Thirty years of industry development
More than three decades ago, Purdue University’s Center for Food and Agricultural Business was created to serve the agricultural industry in new and different ways by offering executive education and professional development for agribusiness professionals.
Since then, the center has evolved to offer open-enrollment, custom and degree programs that serve industry professionals from both agribusiness and food sectors.
“Our focus for the first 30 years has been helping professionals anticipate and adjust to a changing environment to allow them to make better, science-driven decisions within their respective parts of the industry,” said center director Allan Gray. “The people the center has sought to help are the people who have helped shape the dynamic, incredibly productive, highly sustainable global food and agribusiness industry we see today.”
Open-enrollment programs cover topics that include sales, management, finance, strategy, talent management and marketing. Custom programs offer similar focus areas, but allow companies to customize their curriculum to address specific needs.
MS-MBA in Food and Agribusiness Management
The center also administers a 27-month MS-MBA in Food and Agribusiness Management for food and agribusiness professionals. Students earn a master of science degree in agricultural economics from Purdue University and an MBA from Indiana University’s Kelley School of Business. The program is primarily distance-delivered, but includes five in-person residencies—two at IU, two at Purdue and one international.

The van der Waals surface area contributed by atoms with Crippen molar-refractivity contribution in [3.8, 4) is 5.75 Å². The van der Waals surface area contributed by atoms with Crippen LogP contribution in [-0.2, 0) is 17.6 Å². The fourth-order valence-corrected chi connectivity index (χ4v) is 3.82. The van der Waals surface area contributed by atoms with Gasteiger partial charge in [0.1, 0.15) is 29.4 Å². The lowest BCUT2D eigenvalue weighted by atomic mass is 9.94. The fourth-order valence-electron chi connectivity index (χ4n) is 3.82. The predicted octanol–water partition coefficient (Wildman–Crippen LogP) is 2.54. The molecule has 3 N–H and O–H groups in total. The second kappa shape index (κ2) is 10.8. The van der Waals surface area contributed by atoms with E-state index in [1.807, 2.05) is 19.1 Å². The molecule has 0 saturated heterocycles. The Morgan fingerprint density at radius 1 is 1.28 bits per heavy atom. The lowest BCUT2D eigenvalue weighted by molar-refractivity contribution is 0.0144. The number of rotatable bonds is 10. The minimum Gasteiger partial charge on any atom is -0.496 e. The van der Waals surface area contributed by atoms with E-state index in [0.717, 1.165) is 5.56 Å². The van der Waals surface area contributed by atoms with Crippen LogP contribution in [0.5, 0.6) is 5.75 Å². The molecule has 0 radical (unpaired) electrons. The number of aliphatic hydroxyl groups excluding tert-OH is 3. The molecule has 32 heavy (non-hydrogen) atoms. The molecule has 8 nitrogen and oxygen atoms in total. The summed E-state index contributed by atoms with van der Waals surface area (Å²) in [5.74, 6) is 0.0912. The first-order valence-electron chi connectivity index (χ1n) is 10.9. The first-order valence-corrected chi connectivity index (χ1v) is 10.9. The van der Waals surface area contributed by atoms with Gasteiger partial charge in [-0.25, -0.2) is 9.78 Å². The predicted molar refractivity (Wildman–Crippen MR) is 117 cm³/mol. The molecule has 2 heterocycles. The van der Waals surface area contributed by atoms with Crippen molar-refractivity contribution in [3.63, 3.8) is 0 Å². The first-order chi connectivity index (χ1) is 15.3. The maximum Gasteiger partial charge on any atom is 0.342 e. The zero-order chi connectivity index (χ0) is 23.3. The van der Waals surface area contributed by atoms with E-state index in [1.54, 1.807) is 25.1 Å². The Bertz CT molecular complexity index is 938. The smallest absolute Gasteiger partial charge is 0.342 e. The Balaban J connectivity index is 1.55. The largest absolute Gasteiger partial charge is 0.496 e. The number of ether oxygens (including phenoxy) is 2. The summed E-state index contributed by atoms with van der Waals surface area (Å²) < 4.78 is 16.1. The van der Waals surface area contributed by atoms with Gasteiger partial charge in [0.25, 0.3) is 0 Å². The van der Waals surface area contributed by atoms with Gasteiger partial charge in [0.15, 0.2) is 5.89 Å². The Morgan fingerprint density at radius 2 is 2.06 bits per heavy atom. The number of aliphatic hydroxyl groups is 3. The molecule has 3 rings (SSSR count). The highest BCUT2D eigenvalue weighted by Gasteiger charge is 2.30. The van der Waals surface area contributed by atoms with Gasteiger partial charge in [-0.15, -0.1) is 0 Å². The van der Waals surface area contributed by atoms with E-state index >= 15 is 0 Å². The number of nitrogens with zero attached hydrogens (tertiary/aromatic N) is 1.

In lieu of a thesis, students complete a capstone project that tackles an issue their companies are facing.
In addition to the education and outreach missions, the center also has an applied research function. Applied research is the use of scientific theories and methodologies to offer practical solutions for real-world issues and tackle problems faced by different industry facets.
The center’s flagship research is the Large Commercial Producer Project. The project surveys agricultural producers across crop and livestock sectors to better understand their buying preferences and behaviors when it comes to agricultural inputs purchases. The study is conducted every four years and results are presented at the National Conference for Food and Agribusiness in November of the project year.
The next 30 years
This three-part mission—education, outreach and research—doesn’t change in the next 30 years. Center faculty and staff are focused on innovative ways to make sure food and agribusiness professionals have the educational opportunities they want and need to be able to keep these industries moving forward.
“As I look to the future, I see a center that doubles down on its efforts to help people in the food and agribusiness industry anticipate the challenges of feeding a growing population, access and understand the science, and enhance their decision making—all to meet these challenges head-on,” Gray said.
By Jennifer Stewart-Burton